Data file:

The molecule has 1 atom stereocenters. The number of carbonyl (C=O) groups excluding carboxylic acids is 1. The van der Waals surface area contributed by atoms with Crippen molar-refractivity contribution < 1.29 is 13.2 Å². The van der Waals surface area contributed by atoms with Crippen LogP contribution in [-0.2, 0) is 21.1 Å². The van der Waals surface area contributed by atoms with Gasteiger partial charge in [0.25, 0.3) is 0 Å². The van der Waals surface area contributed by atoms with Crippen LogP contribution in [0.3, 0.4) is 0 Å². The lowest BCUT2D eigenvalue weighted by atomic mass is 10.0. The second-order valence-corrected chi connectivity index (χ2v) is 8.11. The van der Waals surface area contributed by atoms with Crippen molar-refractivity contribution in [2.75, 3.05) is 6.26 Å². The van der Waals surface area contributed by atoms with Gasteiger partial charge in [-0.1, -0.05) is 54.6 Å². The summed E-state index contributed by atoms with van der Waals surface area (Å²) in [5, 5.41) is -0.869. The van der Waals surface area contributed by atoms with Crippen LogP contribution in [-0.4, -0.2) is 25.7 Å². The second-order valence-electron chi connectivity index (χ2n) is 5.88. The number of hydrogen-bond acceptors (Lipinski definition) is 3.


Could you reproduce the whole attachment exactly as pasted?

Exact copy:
The molecule has 1 atom stereocenters. The number of carbonyl (C=O) groups excluding carboxylic acids is 1. The van der Waals surface area contributed by atoms with Crippen molar-refractivity contribution < 1.29 is 13.2 Å². The van der Waals surface area contributed by atoms with Crippen LogP contribution in [-0.2, 0) is 21.1 Å². The van der Waals surface area contributed by atoms with Gasteiger partial charge in [0.25, 0.3) is 0 Å². The van der Waals surface area contributed by atoms with Crippen LogP contribution in [0.3, 0.4) is 0 Å². The lowest BCUT2D eigenvalue weighted by atomic mass is 10.0. The second-order valence-corrected chi connectivity index (χ2v) is 8.11. The van der Waals surface area contributed by atoms with Crippen molar-refractivity contribution in [2.75, 3.05) is 6.26 Å². The van der Waals surface area contributed by atoms with Gasteiger partial charge in [-0.1, -0.05) is 54.6 Å². The summed E-state index contributed by atoms with van der Waals surface area (Å²) in [5, 5.41) is -0.869. The van der Waals surface area contributed by atoms with Crippen LogP contribution in [-0.4, -0.2) is 25.7 Å². The second-order valence-electron chi connectivity index (χ2n) is 5.88. The number of hydrogen-bond acceptors (Lipinski definition) is 3.